French hospitals boost Easter staff to battle virus resurge

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Travelers wait to board a train at the Montparnasse railway station, in Paris, Friday, April 2, 2021. With France now Europe's latest virus danger zone, Macron on Wednesday ordered temporary school closures nationwide and new travel restrictions. But he resisted calls for a strict lockdown, instead sticking to his "third way" strategy that seeks a route between freedom and confinement to keep both infections and a restless populace under control until mass vaccinations take over. (AP Photo/Thibault Camus)

PARIS – French hospitals brought in extra staff for the Easter holiday weekend to cope with growing numbers of virus patients, while travelers converged on train stations and highways to flee big cities before new nationwide restrictions take hold.

With a new virus variant spreading fast and French intensive care units as full as they were last April, the government closed all schools and imposed stricter new rules that take effect Sunday around the country.

Bracing for more COVID-19 patients arriving over the weekend, hospitals across hard-hit northern France were ordered to bring in extra staff.

Dr. Christophe Boyer, head of emergency services at the Amiens-Picardie Hospital, is worried about the rising number of patients but also dismayed that after more than a year of the pandemic, he’s asking staff to make an extra effort yet again and work on Easter.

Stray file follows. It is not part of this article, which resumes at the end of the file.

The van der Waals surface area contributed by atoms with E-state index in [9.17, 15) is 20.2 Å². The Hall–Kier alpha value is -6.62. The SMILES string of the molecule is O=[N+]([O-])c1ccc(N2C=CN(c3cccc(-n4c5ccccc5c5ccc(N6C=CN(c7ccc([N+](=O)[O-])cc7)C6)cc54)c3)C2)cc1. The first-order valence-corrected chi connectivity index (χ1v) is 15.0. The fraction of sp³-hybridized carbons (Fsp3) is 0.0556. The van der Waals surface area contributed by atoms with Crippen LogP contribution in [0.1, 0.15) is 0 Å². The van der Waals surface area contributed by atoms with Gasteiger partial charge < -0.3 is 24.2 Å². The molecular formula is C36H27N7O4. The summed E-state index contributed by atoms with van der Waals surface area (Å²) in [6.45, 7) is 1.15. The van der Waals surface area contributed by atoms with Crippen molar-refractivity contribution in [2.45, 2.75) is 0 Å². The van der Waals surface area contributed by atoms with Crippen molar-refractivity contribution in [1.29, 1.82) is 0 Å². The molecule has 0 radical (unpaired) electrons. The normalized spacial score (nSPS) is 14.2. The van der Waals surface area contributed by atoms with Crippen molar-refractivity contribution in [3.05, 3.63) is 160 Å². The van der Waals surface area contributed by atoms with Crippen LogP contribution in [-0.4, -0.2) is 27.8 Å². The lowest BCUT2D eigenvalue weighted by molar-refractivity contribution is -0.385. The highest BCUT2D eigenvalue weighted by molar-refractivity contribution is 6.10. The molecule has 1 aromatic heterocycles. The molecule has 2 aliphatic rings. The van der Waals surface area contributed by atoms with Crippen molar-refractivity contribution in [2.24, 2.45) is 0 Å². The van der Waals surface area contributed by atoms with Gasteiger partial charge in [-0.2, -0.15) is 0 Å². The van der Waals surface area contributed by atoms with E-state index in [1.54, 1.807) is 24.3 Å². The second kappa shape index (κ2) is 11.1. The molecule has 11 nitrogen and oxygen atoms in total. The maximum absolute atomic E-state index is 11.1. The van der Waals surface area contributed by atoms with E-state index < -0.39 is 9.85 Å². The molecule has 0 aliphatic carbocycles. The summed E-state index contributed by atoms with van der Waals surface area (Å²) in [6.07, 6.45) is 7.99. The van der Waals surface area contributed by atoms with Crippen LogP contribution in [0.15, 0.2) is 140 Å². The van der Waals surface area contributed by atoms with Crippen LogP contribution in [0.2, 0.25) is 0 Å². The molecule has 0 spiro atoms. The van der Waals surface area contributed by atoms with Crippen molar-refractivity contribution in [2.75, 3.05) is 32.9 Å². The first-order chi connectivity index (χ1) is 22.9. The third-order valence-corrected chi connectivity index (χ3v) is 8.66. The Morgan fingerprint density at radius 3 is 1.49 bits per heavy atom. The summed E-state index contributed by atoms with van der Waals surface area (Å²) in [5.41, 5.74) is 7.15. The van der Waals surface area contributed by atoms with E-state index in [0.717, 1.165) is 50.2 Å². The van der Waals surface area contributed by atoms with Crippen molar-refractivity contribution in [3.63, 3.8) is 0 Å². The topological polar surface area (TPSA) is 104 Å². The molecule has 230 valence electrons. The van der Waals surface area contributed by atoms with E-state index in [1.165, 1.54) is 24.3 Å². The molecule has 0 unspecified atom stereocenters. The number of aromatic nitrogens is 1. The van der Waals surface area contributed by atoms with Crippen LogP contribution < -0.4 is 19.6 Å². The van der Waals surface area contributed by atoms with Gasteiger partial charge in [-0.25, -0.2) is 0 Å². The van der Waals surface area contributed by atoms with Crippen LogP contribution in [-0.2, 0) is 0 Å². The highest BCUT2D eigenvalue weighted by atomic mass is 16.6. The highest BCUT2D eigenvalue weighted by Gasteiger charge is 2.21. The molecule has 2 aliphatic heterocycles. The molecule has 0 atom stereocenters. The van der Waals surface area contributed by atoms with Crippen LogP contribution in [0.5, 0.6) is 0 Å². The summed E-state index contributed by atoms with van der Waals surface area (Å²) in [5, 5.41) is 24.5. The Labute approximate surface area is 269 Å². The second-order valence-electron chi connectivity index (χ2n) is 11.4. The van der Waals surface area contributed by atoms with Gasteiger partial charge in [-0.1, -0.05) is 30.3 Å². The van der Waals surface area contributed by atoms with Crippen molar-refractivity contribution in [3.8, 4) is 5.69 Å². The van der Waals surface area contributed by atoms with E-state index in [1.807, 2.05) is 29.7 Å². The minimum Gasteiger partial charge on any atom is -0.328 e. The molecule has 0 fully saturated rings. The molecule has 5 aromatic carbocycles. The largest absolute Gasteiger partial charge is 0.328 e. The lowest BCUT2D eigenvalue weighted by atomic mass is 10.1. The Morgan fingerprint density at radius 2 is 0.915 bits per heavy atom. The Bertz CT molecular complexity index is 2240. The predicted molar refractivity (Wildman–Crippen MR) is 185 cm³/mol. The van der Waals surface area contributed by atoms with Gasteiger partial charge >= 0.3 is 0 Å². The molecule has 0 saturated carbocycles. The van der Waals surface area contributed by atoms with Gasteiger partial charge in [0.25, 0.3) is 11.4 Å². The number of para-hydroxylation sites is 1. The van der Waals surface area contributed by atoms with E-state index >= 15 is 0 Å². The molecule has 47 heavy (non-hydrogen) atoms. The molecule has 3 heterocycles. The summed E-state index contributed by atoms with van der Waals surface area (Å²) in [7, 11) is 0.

“It’s been a year of trying to keep our heads above water,” he told The Associated Press.

In Paris, police said Saturday they are deploying 6,600 officers to enforce the new virus restrictions, which include a ban on traveling more than 10 kilometers (6 miles), a ban on outdoor gatherings of six people or more and a continued nationwide 7 p.m. curfew.

On the Mediterranean shores of Marseille, police patrolled amid sunbathers and fined people drinking in public or not wearing masks.

However authorities said they would show “tolerance” over the Easter weekend to allow parents to arrange for child care or to allow city dwellers to travel to the countryside to settle in for a month of lockdown restrictions. As a result, crowds packed Paris-area train stations starting Friday night, and the SNCF national rail authority said it was expecting 600,000 people to travel over the weekend.

Meanwhile, the government is trying to speed up France’s vaccination efforts after a slow start dogged by vaccine delays, red tape and logistical problems. People lined up at a stadium in Lyon on Saturday to get vaccinated, and other vaccination centers around the country were stepping up injections throughout the holiday period.

More than 96,000 people with the virus have died in France, which has reported more virus infections than any European country.


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